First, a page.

“There is nothing to be afraid of. We shall see who wins in the end,” said a 25-year old striker at the gates of IBM ISTC in Shenzhen. “The company keeps bluffing about us violating company rules, but the staff at the local labour authority told us that a collective ‘work stoppage’ is in no way against the law in China.”
The strike by more than 1,000 workers at the IBM factory entered its ninth day Tuesday as staff continued in their now familiar 8:30am to 9:30pm routine – gathering in an organized formation and marching through the company compound, playing gongs and drums and chanting: “IBM is sweatshop, IBM show respect, IBM give me my youth back!”
“The government officials are mediating with IBM now and all we need to do is continue the parade,” added the worker. “We don’t have to worry about being arrested, the police officers told us that they will leave us alone as long as we stay inside the company and don’t smash things.”
There was just one golf-cart-sized police patrol vehicle parked outside IBM yesterday and the police officers inside it were taking a nap.
During a break in the parade, IBM managers continued to urge the striking workers to go back to work, insisting that all wages and benefits would remain the same after the planned Lenovo takeover.
Lenovo, which announced on 23 January that it would acquire IBM’s industry-standard x86 server business in an agreement valued at US$2.3bn in cash and stock, issued a press release on 10 March which was then handed to the workers by IBM.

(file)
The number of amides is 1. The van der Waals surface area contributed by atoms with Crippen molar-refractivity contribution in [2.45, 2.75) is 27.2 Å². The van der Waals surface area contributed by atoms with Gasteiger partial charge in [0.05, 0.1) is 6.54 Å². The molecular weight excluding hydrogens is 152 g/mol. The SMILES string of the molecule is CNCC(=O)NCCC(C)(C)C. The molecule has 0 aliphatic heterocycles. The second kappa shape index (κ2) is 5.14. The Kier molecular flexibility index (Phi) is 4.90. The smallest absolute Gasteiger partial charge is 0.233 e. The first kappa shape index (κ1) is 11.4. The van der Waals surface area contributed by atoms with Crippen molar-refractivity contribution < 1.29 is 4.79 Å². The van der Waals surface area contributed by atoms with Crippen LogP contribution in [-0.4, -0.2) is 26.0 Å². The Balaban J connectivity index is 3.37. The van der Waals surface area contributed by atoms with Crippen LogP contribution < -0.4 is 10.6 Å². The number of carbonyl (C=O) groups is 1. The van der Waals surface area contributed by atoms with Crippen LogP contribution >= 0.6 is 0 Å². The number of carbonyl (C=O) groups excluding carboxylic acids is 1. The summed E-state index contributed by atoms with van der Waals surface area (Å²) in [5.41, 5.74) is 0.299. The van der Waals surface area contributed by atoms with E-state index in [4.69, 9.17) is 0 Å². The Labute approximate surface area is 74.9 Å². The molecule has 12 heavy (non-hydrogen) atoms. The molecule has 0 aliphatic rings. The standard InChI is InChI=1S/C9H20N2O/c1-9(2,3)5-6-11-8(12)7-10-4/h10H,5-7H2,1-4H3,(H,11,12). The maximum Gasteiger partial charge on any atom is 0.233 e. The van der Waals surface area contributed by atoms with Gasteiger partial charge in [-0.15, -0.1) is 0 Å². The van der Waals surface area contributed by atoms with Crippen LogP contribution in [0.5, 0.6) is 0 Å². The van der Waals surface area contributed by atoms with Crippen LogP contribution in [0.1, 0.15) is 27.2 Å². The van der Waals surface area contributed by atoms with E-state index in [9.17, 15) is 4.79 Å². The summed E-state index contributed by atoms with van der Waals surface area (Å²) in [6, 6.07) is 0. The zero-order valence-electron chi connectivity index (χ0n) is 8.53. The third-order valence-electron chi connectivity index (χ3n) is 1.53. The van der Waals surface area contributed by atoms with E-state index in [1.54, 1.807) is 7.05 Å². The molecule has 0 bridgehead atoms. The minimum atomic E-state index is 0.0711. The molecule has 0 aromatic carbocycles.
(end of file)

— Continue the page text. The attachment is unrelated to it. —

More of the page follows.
“IBM gave us this but no one gives a damn, we are employed by IBM now and we need an outright compensation plan from them,” another worker said.
“We heard about IBM’s ’Apollo Project’ and its global job cuts plan, and we know that by slashing 13,000 jobs, IBM will save US$ one billion,” said a 30-year-old striker who had stepped out for a smoke.
“We have been sold, along with the whole deal, for US$2.3 billion. Someone is definitely making a ton of money, we need our share too!” he added.
Duan Yi, the veteran labour rights lawyer and head of the Laowei law firm in Shenzhen explained that:
Usually, three parties benefit financially from such a deal: the selling company, the buying company, and the middleman. In the West, it is commonplace for workers to ask for their share of the cake. It is now happening in China. What the workers demand is not guaranteed by law but neither is it prohibited by the law.
Workers are demanding that IBM to pay their average monthly salary during the past 12 month times their number of years of service, times two, plus one month’s salary, as well as extra compensation for pregnant women workers and nursing mothers.
“Now you can hear the company saying that ten workers have been sacked for not coming to work and staging strikes,” said a skilled employee. “The company will definitely lose in court, we will continue the strike and we will get our share.”
Less than a mile away from the IBM factory are rows and rows of brand new housing, specifically built for low-income families. “After all this settles down, I will probably buy a house just like that,” said the skilled worker. “Everything I do is for a decent living for my family.”